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I think when it comes to ‘forgiveness’ it’s a matter of semantics. I wholeheartedly agree that in some cases it can take a long time to get to that ‘forgiveness’ thing; however, where I think many get caught up is in making forgiveness an external factor when in fact the first person that has to be forgiven is the self. When we’re dealing with major offenses such as rape, or some other serious offense, oftentimes, the first place a victim will go is ‘shame’ for not being able to avoid or protect themselves, sometimes even anger at SELF in addition to all the other natural normal reactions to TRAUMA…Addressing that is the most important step for healing. When I think about forgiveness, I don’t really view it in terms of a pardon but rather a ‘release’ or a surrendering, a choosing to let go. That choice cannot be made, nor should it be a topic UNTIL the issues are sorted out. There are people who walk this plane who do really bad things to people, they get a charge out of it and they lack remorse…it hurts us to walk around with that wound unresolved. I don’t think anyone can put a time frame on the process; however, I am rather fond of the word ‘indifference’ in terms of simply releasing someone from my realm that has committed a major transgression. I think for some the word “forgiveness” almost feels like some kind of “moral requirement” and in some respects an unwritten covert control mechanism by some invisible preacher…another “MUST DO” we are to perform in order to be a ‘good person’ by someone else’s standards. I think it’s B.S. Forgiveness (not my favorite term) or whatever one wishes to call it, is for the SELF. Anything extra is a bonus. It has nothing to do with the offender. It is a means of releasing anything that psychologically binds us…it serves to set US free…when we’re ready to let go, and no one but the victim gets to say how or when…and what to call it.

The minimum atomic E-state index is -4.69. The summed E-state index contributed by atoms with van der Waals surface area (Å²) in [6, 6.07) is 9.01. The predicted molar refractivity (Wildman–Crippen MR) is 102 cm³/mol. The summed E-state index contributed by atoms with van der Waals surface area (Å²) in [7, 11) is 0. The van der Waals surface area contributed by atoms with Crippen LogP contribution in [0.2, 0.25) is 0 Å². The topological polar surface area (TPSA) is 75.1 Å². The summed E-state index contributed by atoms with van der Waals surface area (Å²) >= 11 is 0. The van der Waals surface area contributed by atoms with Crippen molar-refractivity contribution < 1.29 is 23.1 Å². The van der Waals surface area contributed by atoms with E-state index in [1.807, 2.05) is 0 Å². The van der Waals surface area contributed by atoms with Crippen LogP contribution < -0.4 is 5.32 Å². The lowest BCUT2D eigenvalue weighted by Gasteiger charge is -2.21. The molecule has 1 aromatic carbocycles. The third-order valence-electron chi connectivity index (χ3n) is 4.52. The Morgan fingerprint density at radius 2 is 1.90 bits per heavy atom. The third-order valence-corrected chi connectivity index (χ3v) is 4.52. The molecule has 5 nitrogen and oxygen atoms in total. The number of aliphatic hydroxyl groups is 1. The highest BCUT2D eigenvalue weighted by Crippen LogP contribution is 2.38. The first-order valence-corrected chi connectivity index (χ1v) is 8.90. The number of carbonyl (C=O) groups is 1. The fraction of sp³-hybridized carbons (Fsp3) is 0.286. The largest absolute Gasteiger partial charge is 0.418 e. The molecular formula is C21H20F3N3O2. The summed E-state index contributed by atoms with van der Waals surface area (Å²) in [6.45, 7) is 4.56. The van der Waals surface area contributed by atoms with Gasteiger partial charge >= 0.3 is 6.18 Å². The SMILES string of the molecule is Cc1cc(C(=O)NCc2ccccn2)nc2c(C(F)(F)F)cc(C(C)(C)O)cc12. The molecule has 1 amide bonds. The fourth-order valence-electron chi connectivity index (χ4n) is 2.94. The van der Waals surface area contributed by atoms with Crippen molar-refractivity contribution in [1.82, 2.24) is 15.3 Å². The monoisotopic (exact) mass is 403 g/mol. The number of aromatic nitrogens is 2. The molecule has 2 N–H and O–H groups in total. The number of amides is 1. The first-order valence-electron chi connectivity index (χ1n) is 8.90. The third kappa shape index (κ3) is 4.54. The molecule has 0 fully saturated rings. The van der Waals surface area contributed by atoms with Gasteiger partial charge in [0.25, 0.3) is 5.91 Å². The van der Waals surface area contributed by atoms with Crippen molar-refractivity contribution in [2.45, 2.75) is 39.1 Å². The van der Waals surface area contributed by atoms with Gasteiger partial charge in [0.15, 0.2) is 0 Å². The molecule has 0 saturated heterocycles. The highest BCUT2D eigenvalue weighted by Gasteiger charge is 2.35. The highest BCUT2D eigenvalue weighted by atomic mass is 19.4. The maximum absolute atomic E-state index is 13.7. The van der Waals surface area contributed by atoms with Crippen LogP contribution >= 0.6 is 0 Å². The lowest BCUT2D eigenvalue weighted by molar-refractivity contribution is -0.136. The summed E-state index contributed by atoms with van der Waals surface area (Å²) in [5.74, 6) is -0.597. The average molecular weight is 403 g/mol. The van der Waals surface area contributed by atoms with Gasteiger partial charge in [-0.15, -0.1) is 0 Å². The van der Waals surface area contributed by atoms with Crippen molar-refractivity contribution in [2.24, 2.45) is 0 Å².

I thought I’d done this. I sure spent the time, money and energy to deal with my wounds but they came back. I have this new therapist who is going to help me through what’s shaping up to be awhile new round of sadness, anger, and confusion. Blech. I did this already (ad nauseum) and don’t really want to do it again.